Despite anatomical similarities, there are differences in susceptibility to cardiovascular disease (CVD) between primates; humans are prone to myocardial ischemia, while chimpanzees are prone to myocardial fibrosis. Induced pluripotent stem cell-derived cardiomyocytes (iPSC-CMs) allow for direct inter-species comparisons of the gene regulatory response to CVD-relevant perturbations such as oxygen deprivation, a consequence of ischemia. To gain insight into the evolution of disease susceptibility, we characterized gene expression levels in iPSC-CMs in humans and chimpanzees, before and after hypoxia and re-oxygenation. The transcriptional response to hypoxia is generally conserved across species, yet we were able to identify hundreds of species-specific regulatory responses including in genes previously associated with CVD. The 1,920 genes that respond to hypoxia in both species are enriched for loss-of-function intolerant genes; but are depleted for expression quantitative trait loci and cardiovascular-related genes. Our results indicate that response to hypoxic stress is highly conserved in humans and chimpanzees.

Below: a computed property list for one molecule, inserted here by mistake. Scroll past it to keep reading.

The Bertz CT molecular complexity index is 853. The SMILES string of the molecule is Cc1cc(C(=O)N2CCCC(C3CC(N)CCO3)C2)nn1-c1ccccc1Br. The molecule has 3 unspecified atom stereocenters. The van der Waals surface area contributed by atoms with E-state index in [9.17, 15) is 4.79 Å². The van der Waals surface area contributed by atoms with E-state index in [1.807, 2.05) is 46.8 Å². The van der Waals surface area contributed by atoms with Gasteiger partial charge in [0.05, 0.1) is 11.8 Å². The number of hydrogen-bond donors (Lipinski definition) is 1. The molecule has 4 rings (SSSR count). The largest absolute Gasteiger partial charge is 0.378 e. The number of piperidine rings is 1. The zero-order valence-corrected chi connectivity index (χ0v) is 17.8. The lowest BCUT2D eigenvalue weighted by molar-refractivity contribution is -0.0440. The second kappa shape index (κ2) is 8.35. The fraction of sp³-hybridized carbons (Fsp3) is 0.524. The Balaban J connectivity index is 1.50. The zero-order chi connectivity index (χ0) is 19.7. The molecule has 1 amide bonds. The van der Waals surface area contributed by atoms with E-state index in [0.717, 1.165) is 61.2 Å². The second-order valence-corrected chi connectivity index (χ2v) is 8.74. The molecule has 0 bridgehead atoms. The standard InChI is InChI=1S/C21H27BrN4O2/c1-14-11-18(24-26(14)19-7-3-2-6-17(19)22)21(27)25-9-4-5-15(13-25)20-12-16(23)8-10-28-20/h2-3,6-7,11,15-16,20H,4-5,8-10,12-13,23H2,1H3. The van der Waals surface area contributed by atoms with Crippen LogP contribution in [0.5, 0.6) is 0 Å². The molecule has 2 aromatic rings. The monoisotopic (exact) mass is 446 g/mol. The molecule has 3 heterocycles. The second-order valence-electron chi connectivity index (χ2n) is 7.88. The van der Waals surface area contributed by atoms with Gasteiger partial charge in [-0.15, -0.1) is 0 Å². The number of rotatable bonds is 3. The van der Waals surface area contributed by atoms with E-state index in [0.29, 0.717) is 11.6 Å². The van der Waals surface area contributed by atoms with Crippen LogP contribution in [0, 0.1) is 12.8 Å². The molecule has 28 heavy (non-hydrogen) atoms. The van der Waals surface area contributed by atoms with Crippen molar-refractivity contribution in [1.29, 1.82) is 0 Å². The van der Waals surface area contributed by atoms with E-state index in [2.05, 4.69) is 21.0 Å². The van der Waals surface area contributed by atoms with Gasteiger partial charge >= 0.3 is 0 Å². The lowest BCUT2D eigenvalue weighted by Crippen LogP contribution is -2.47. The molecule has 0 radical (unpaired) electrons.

- Yoav Gilad
- Michelle C Ward
The funders had no role in study design, data collection and interpretation, or the decision to submit the work for publication.
- Sushmita Roy, University of Wisconsin--Madison, United States
- Received: October 23, 2018
- Accepted: April 7, 2019
- Accepted Manuscript published: April 8, 2019 (version 1)
© 2019, Ward & Gilad
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